I was looking for the Christmas decorations on my attic, when I came across a set of compact discs. I got rid of most of these, except for some that seemed important enough to keep for posterity. These disks contained an original Window 2000 Professional edition, and one titled Medex Backup 99/05/13.
Yesterday I took my time to review what’s in the backup, and took some time to reconstruct the architecture in my mind and the reasons behind it. It occurred to me, that it might be a good time to go through some of my previous projects since, and sum them up, to see how IT (or at least what I’m part of) changed in the past few years.
Strap yourself in, for a travel back in time to the land of the possibilities and techno blable!
Disclaimer: I’ve put this together mostly from memory and the flashbacks I had during the installation on my virtual machine. I might have left out some interesting aspects, lessons.
Coming up: “10 year retrospective – SCISy, or “Supply Chain Inventory System” @ IBM”
The project was started to provide a centralized management system for a group of pharmacies. It had to manage several aspects of IT, point-of-sale terminals with regulation compliant “black-box” hardware, stock management, order management, NHS regulatory reporting and most importantly financial reporting to the owners.
The original target was to cover twenty-something units, which grew to over 120 by the end of the project. In the meantime the expectations also increased, we had hints, that given a few successful installations several major players might join us, and we can expect 400-1000 customers.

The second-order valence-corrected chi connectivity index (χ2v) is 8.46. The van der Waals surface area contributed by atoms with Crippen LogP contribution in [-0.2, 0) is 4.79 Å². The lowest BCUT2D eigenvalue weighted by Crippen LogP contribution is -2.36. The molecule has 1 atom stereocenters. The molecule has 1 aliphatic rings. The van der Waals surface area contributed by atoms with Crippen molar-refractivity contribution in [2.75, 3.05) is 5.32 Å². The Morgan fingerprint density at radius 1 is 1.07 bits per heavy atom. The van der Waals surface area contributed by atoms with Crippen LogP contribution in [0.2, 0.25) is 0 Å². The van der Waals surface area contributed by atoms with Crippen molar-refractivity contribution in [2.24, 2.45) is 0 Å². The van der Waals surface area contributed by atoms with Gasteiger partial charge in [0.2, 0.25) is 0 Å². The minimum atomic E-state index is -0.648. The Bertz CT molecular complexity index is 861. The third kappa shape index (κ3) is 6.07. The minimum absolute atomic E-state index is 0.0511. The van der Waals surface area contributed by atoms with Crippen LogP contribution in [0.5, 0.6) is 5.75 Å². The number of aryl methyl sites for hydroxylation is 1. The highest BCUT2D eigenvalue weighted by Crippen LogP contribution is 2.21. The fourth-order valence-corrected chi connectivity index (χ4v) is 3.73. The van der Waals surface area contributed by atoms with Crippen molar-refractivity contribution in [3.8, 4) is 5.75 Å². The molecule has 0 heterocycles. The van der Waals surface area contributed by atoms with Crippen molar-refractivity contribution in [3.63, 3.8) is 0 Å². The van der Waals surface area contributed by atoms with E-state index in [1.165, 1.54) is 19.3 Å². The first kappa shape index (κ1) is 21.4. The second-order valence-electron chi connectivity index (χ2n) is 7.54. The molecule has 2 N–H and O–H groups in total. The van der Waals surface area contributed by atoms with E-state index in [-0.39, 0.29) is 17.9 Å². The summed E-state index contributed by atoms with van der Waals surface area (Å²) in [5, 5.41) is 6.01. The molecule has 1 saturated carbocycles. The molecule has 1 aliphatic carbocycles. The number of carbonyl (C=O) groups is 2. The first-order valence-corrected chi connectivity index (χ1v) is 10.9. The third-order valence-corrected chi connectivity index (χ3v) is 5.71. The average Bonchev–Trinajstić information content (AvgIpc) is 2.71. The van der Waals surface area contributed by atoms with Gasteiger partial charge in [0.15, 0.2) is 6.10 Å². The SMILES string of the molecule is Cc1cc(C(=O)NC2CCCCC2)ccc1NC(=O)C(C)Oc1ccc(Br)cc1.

The original development team consisted of three classmates from the University of Veszprém (two of them dropouts at the time, and yes one was me) the brother of one, from a year higher and a long-haired
punk rocker who was a team on his own. I will name none of them, as they currently hold respectable positions. The team was positioned in a huge house next to the Balaton for the better part of the project, then started splitting between Budapest and the base when the deployments started. I myself traveled with my trusted midi-tower (alias laptop) there and back at least a hundred times.
Later we extended the Budapest office with a permanent developer trying to create a new-gen fancy client that has never seen the light, a web designer, who designed some graphics, and some short employed developers, who never learned the ropes.
In Budapest we were co-located with our general manager, and the support department, who was always scurrying there and back between the locations to keep the systems running.
The head of the entire organization was our sponsor, he really wanted this to succeed and we had his full support for the entire time.
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